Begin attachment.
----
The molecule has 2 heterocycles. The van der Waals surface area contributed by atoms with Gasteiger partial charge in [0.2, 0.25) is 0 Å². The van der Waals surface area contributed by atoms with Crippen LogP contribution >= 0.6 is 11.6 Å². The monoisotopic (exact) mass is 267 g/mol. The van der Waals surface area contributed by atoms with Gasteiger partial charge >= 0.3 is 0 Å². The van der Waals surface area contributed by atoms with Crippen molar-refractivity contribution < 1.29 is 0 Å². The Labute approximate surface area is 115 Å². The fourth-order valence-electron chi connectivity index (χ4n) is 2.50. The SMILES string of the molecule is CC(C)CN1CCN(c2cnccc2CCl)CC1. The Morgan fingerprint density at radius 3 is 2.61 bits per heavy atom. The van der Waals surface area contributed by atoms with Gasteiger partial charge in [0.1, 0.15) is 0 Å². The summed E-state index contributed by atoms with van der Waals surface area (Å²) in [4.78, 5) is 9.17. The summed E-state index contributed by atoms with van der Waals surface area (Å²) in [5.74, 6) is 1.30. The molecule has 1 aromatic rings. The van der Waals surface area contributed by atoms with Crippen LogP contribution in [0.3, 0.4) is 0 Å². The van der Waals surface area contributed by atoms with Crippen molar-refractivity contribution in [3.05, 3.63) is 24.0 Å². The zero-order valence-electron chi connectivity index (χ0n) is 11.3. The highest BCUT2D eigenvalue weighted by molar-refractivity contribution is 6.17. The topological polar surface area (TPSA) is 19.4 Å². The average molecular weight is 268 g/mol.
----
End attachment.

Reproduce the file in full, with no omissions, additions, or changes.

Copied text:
The molecule has 2 heterocycles. The van der Waals surface area contributed by atoms with Gasteiger partial charge in [0.2, 0.25) is 0 Å². The van der Waals surface area contributed by atoms with Crippen LogP contribution >= 0.6 is 11.6 Å². The monoisotopic (exact) mass is 267 g/mol. The van der Waals surface area contributed by atoms with Gasteiger partial charge >= 0.3 is 0 Å². The van der Waals surface area contributed by atoms with Crippen molar-refractivity contribution < 1.29 is 0 Å². The Labute approximate surface area is 115 Å². The fourth-order valence-electron chi connectivity index (χ4n) is 2.50. The SMILES string of the molecule is CC(C)CN1CCN(c2cnccc2CCl)CC1. The Morgan fingerprint density at radius 3 is 2.61 bits per heavy atom. The van der Waals surface area contributed by atoms with Gasteiger partial charge in [0.1, 0.15) is 0 Å². The summed E-state index contributed by atoms with van der Waals surface area (Å²) in [4.78, 5) is 9.17. The summed E-state index contributed by atoms with van der Waals surface area (Å²) in [5.74, 6) is 1.30. The molecule has 1 aromatic rings. The van der Waals surface area contributed by atoms with Crippen LogP contribution in [0.3, 0.4) is 0 Å². The van der Waals surface area contributed by atoms with Crippen molar-refractivity contribution in [3.05, 3.63) is 24.0 Å². The zero-order valence-electron chi connectivity index (χ0n) is 11.3. The highest BCUT2D eigenvalue weighted by molar-refractivity contribution is 6.17. The topological polar surface area (TPSA) is 19.4 Å². The average molecular weight is 268 g/mol.